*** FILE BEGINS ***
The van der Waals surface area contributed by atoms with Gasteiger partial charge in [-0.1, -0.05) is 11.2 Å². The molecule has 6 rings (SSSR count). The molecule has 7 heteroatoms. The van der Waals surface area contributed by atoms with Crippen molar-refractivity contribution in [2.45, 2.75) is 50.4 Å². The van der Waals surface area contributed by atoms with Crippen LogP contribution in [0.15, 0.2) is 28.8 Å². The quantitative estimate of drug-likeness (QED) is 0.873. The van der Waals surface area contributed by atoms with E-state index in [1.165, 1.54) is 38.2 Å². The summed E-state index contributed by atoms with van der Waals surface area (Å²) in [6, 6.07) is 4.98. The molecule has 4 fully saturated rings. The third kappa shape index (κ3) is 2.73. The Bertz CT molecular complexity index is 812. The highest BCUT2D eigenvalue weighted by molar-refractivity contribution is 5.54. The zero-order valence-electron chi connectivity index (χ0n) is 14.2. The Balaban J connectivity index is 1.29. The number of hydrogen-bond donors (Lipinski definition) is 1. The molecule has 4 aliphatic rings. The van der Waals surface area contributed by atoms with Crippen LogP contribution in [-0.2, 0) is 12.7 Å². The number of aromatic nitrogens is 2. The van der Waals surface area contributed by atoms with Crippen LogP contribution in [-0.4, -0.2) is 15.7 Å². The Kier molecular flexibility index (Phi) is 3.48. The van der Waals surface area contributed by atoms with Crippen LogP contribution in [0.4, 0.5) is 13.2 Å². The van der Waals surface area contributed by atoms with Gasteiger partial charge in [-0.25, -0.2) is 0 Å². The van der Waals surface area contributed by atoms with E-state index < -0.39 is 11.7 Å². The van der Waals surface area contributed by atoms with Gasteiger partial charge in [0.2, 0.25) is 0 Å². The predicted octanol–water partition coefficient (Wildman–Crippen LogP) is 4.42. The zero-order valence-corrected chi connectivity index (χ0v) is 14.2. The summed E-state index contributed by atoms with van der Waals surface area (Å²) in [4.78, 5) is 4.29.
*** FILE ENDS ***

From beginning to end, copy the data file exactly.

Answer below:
The van der Waals surface area contributed by atoms with Gasteiger partial charge in [-0.1, -0.05) is 11.2 Å². The molecule has 6 rings (SSSR count). The molecule has 7 heteroatoms. The van der Waals surface area contributed by atoms with Crippen molar-refractivity contribution in [2.45, 2.75) is 50.4 Å². The van der Waals surface area contributed by atoms with Crippen LogP contribution in [0.15, 0.2) is 28.8 Å². The quantitative estimate of drug-likeness (QED) is 0.873. The van der Waals surface area contributed by atoms with E-state index in [1.165, 1.54) is 38.2 Å². The summed E-state index contributed by atoms with van der Waals surface area (Å²) in [6, 6.07) is 4.98. The molecule has 4 fully saturated rings. The third kappa shape index (κ3) is 2.73. The Bertz CT molecular complexity index is 812. The highest BCUT2D eigenvalue weighted by molar-refractivity contribution is 5.54. The zero-order valence-electron chi connectivity index (χ0n) is 14.2. The Balaban J connectivity index is 1.29. The number of hydrogen-bond donors (Lipinski definition) is 1. The molecule has 4 aliphatic rings. The van der Waals surface area contributed by atoms with Crippen LogP contribution in [-0.2, 0) is 12.7 Å². The number of aromatic nitrogens is 2. The van der Waals surface area contributed by atoms with Crippen LogP contribution in [-0.4, -0.2) is 15.7 Å². The Kier molecular flexibility index (Phi) is 3.48. The van der Waals surface area contributed by atoms with Crippen LogP contribution in [0.4, 0.5) is 13.2 Å². The van der Waals surface area contributed by atoms with Gasteiger partial charge in [-0.25, -0.2) is 0 Å². The van der Waals surface area contributed by atoms with E-state index < -0.39 is 11.7 Å². The van der Waals surface area contributed by atoms with Gasteiger partial charge in [0.2, 0.25) is 0 Å². The predicted octanol–water partition coefficient (Wildman–Crippen LogP) is 4.42. The zero-order valence-corrected chi connectivity index (χ0v) is 14.2. The summed E-state index contributed by atoms with van der Waals surface area (Å²) in [4.78, 5) is 4.29.